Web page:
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Professor Sir David Baulcombe


Targeted gene modification in plants. Bacterial CRISPR systems are emerging as a promising new approach to targeted gene modification in plants1. A nuclease – Cas9 – is guided by an RNA molecule that binds by base pairing to a specific sequence motif in the plant genome where it introduces double stranded breaks that lead to deletion mutation or the potential target site for gene insertion or gene replacement. This approach provides a powerful research tool and to have application in agriculture because it is more precise than existing methods for GM2. The project will develop a refinement to CRISPR systems so that the guide RNA is delivered using a virus vector3 into lines expressing the Cas9 nuclease from a transgene. The aim is to create systems in which targeted DNA modification without the need for transgenic expression of the guide RNA as in current methods. Plants will be infected with virus vectors producing the guide RNA so that the targeted modification is established in cells of the apical meristem or floral primordium.  The modification will be passed into gametes and ultimately the progeny of these plants will inherit the targeted modification without the virus or the Cas9 transgene. As a first step the student will characterize transgenic Arabidopsis lines producing Cas9 to establish that this nuclease is active with conventionally delivered guide RNAs. They will become familiar with the field of plant virology and they will design and construct virus vectors for the expression of nuclear targeted guide RNAs.   Having refined and optimized the system using Arabidopsis as a model, the second stage will be to transfer the system to a crop plant and to carry out a demonstration project for eventual release into the field. This later stage of the project will provide an introduction to regulatory aspects of biotechnology and crops.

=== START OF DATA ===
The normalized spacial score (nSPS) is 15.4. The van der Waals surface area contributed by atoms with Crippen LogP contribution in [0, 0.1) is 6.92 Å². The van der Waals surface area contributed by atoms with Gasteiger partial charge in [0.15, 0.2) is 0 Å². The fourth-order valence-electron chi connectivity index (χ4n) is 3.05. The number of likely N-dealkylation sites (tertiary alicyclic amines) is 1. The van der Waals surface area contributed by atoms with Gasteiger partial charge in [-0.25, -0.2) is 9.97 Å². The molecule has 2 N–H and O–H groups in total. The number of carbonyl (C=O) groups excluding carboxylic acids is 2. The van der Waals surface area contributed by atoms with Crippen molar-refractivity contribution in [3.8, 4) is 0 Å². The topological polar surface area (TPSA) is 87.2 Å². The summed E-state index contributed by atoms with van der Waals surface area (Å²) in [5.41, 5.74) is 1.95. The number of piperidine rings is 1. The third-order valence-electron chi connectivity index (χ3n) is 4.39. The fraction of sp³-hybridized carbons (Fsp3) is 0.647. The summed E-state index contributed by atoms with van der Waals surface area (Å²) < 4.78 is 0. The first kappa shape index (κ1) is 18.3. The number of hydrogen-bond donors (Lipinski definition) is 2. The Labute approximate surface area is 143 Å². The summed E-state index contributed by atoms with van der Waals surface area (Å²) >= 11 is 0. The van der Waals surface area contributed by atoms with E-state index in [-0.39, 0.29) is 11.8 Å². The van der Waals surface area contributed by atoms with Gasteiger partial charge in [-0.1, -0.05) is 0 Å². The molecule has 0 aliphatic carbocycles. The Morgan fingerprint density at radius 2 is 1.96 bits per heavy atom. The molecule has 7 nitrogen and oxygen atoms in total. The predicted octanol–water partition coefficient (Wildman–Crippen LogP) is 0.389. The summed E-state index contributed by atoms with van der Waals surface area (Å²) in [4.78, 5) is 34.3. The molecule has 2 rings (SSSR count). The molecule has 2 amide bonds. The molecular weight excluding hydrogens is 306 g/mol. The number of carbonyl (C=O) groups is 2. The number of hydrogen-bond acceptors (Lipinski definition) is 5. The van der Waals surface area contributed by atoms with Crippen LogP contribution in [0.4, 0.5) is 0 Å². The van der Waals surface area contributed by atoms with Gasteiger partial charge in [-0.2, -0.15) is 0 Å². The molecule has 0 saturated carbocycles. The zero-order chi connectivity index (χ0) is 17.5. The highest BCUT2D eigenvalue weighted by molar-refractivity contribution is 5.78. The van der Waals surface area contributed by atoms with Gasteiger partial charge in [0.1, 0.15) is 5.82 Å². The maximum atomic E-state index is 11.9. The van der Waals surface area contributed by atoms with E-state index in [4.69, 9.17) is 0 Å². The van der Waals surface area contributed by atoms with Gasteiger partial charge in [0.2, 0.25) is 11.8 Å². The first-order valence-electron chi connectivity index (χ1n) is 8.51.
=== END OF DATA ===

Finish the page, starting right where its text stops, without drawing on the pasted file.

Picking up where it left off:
1. Belhaj, K., Chaparro-Garcia, A., Kamoun, S. & Nekrasov, V. Plant genome editing made easy: targeted mutagenesis in model and crop plants using the CRISPR/Cas system. Plant Methods 9, 39 (2013).
  2. Hartung, F. & Schiemann, J. Precise plant breeding using new genome editing techniques: Opportunities, safety and regulation in the EU. Plant J. n/a–n/a (2013). doi:10.1111/tpj.12413. 
  3. Ratcliff, F., Montserrat Martin-Hernandez, A. M. & Baulcombe, D. C. Tobacco rattle virus as a vector for analysis of gene function by silencing. Plant J. 25, 237–245 (2001).

Professor Sir David Baulcombe

Professor Sir David Baulcombe
Department of Plant Sciences
Office Phone: 01223 339386